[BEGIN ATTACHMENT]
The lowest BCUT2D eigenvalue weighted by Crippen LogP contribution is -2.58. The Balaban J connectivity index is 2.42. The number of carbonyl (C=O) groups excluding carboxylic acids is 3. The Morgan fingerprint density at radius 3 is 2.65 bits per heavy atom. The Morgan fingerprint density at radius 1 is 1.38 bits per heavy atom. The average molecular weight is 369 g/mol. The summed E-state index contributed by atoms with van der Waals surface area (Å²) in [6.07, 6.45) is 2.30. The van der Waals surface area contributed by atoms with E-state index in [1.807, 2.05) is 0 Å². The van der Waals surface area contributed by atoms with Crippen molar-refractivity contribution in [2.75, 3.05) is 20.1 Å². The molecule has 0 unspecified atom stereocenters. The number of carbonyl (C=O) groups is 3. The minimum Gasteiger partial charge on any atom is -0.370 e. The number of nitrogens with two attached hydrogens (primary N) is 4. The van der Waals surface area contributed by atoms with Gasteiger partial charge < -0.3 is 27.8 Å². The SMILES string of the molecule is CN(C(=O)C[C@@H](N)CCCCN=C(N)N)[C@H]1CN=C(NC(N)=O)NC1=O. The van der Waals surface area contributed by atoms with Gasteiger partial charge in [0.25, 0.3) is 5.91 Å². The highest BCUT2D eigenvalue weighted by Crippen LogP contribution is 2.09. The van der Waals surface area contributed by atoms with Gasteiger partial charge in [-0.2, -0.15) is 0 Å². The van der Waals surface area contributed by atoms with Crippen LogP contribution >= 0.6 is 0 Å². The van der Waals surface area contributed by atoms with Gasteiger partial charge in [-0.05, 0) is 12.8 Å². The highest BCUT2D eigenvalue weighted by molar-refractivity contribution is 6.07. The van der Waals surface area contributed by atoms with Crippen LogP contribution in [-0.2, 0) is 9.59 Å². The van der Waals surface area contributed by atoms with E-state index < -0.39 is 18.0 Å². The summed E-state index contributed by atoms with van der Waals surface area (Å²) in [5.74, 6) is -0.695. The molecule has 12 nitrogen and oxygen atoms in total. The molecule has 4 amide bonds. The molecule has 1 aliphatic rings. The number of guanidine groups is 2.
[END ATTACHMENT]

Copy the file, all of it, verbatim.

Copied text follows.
The lowest BCUT2D eigenvalue weighted by Crippen LogP contribution is -2.58. The Balaban J connectivity index is 2.42. The number of carbonyl (C=O) groups excluding carboxylic acids is 3. The Morgan fingerprint density at radius 3 is 2.65 bits per heavy atom. The Morgan fingerprint density at radius 1 is 1.38 bits per heavy atom. The average molecular weight is 369 g/mol. The summed E-state index contributed by atoms with van der Waals surface area (Å²) in [6.07, 6.45) is 2.30. The van der Waals surface area contributed by atoms with E-state index in [1.807, 2.05) is 0 Å². The van der Waals surface area contributed by atoms with Crippen molar-refractivity contribution in [2.75, 3.05) is 20.1 Å². The molecule has 0 unspecified atom stereocenters. The number of carbonyl (C=O) groups is 3. The minimum Gasteiger partial charge on any atom is -0.370 e. The number of nitrogens with two attached hydrogens (primary N) is 4. The van der Waals surface area contributed by atoms with Gasteiger partial charge < -0.3 is 27.8 Å². The SMILES string of the molecule is CN(C(=O)C[C@@H](N)CCCCN=C(N)N)[C@H]1CN=C(NC(N)=O)NC1=O. The van der Waals surface area contributed by atoms with Gasteiger partial charge in [0.25, 0.3) is 5.91 Å². The highest BCUT2D eigenvalue weighted by Crippen LogP contribution is 2.09. The van der Waals surface area contributed by atoms with Gasteiger partial charge in [-0.2, -0.15) is 0 Å². The van der Waals surface area contributed by atoms with Crippen LogP contribution >= 0.6 is 0 Å². The van der Waals surface area contributed by atoms with Gasteiger partial charge in [-0.05, 0) is 12.8 Å². The highest BCUT2D eigenvalue weighted by molar-refractivity contribution is 6.07. The van der Waals surface area contributed by atoms with Crippen LogP contribution in [-0.2, 0) is 9.59 Å². The van der Waals surface area contributed by atoms with E-state index < -0.39 is 18.0 Å². The summed E-state index contributed by atoms with van der Waals surface area (Å²) in [5.74, 6) is -0.695. The molecule has 12 nitrogen and oxygen atoms in total. The molecule has 4 amide bonds. The molecule has 1 aliphatic rings. The number of guanidine groups is 2.